Wilhelm Franz Josef Beiglbock

Wilhelm Franz Josef Beiglbock

Austrian doctor, therapist,
Date of Birth: 10.10.1905
Country: Germany

Biography of Wilhelm Franz Josef Baiglbeck

Wilhelm Franz Josef Baiglbeck was an Austrian physician and therapist, known for his involvement in the medical experiments conducted during World War II. He was one of the accused in the Nuremberg trials against doctors for their unethical practices. Together with Hans Eppinger, Baiglbeck conducted experiments on prisoners at the Dachau concentration camp, with the aim of studying the effects of seawater on the human body.

Baiglbeck was born in Hochneukirchen-Gschaidt, Lower Austria, Austro-Hungarian Empire. After completing his education at a gymnasium in Melk, he enrolled at the University of Vienna. Upon graduating, Baiglbeck secured a position at the 3rd Medical University Clinic in Vienna, where he worked under the supervision of Professor Hvostek. He later moved to the 1st Medical University Clinic, this time working under the guidance of Hans Eppinger Jr.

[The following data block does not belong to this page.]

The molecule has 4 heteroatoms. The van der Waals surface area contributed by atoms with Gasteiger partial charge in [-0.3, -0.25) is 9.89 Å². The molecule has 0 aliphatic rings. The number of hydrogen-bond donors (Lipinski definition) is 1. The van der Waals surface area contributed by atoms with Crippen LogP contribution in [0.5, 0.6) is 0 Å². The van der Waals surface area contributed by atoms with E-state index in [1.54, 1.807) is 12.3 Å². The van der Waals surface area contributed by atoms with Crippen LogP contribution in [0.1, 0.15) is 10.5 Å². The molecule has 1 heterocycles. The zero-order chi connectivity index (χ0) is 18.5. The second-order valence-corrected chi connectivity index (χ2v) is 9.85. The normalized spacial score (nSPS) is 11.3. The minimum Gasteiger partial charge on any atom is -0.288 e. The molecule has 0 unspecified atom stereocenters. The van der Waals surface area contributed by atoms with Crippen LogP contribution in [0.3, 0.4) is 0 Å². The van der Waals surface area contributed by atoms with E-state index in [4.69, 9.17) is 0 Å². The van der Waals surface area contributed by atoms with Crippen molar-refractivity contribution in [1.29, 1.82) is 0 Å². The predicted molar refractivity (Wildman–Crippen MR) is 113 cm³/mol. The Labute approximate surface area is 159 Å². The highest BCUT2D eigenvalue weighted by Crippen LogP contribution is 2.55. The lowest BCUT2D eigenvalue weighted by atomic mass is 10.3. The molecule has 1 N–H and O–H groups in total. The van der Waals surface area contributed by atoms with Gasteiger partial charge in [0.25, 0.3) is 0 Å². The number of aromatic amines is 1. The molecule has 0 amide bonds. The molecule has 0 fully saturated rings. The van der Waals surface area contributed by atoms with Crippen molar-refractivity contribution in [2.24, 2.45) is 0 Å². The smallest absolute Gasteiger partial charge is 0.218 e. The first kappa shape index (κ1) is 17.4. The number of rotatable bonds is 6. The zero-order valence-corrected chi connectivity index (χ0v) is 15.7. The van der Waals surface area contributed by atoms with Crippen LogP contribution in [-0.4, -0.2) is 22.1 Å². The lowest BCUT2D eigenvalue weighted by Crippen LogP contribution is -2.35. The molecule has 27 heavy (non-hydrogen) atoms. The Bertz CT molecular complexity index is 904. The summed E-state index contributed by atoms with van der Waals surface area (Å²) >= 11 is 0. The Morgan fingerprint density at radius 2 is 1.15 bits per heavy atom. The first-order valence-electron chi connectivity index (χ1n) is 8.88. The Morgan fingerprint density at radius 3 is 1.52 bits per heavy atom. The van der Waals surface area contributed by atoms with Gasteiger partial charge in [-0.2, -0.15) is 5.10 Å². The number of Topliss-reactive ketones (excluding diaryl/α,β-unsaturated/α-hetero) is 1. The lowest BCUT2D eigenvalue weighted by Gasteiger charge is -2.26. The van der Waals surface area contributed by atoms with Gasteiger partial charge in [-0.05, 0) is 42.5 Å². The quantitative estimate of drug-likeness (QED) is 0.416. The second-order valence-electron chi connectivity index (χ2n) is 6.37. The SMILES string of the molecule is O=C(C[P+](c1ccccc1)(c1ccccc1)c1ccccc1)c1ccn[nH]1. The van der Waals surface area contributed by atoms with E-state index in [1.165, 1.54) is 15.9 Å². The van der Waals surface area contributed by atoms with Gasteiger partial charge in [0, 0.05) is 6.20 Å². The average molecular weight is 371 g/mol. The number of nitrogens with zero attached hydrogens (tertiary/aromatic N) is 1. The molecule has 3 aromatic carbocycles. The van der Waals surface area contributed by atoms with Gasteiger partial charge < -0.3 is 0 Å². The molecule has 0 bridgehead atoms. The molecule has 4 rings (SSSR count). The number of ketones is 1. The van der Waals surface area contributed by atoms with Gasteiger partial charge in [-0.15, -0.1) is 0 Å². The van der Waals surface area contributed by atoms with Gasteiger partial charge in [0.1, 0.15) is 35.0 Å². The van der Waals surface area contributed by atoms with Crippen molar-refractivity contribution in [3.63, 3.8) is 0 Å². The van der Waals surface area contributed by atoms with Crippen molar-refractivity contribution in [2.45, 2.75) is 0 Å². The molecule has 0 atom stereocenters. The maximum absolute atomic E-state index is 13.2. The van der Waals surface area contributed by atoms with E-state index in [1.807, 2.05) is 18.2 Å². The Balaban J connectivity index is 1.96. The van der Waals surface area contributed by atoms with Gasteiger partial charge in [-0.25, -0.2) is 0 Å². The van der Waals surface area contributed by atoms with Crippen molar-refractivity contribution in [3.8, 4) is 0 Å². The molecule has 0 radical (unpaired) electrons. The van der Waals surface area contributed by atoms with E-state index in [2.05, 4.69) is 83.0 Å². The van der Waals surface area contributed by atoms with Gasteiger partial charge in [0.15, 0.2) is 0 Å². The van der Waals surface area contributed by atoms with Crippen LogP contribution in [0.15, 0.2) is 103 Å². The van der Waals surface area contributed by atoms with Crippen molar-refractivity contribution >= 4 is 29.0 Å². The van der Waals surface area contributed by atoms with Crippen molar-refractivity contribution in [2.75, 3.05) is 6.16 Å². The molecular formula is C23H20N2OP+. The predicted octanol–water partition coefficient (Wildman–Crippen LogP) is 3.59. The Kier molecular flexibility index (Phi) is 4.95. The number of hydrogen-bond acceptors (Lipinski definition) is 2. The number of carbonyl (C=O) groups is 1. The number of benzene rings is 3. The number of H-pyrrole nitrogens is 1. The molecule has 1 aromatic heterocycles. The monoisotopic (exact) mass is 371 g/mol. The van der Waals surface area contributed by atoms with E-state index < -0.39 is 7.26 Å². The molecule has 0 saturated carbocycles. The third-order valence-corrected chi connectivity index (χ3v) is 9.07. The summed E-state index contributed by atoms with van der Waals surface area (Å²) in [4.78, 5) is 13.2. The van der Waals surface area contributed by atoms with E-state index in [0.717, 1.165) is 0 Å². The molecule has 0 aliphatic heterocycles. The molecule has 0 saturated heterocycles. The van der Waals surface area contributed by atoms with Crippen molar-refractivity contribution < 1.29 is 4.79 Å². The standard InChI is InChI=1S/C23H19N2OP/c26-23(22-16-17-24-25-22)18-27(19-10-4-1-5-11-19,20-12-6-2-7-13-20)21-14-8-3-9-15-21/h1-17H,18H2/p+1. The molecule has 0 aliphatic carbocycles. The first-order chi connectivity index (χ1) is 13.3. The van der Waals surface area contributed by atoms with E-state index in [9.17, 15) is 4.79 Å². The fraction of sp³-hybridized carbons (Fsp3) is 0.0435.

By 1940, Baiglbeck had become a senior physician and in May 1941, he joined the Luftwaffe as a medical officer. In 1944, he was appointed as a professor at his alma mater, the University of Vienna. During the Nuremberg trials, Baiglbeck was charged for his experiments on prisoners at Dachau. He was ultimately found guilty of crimes against humanity and war crimes, initially sentenced to fifteen years of imprisonment. However, on January 31, 1951, his sentence was reduced to ten years, and on December 15 of the same year, Baiglbeck was released from prison on parole.

The German Society of Therapists played a significant role in Baiglbeck's release and rehabilitation. They argued that the prisoners involved in his experiments did not die, which was a key factor in his defense. Baiglbeck's experiments focused on the effects of seawater on the human body and aimed to explore two different approaches: desalination using specific chemicals or adding high doses of vitamin C. Through his subjects, the advantages and disadvantages of these methods were assessed.

After his release, Baiglbeck was able to resume his career in his field. He initially worked in Freiburg under Ludwig Heilmeyer, before relocating to Buxtehude, Lower Saxony, Federal Republic of Germany, where he became the head of the therapeutic department. Baiglbeck passed away in Buxtehude on November 22, 1963.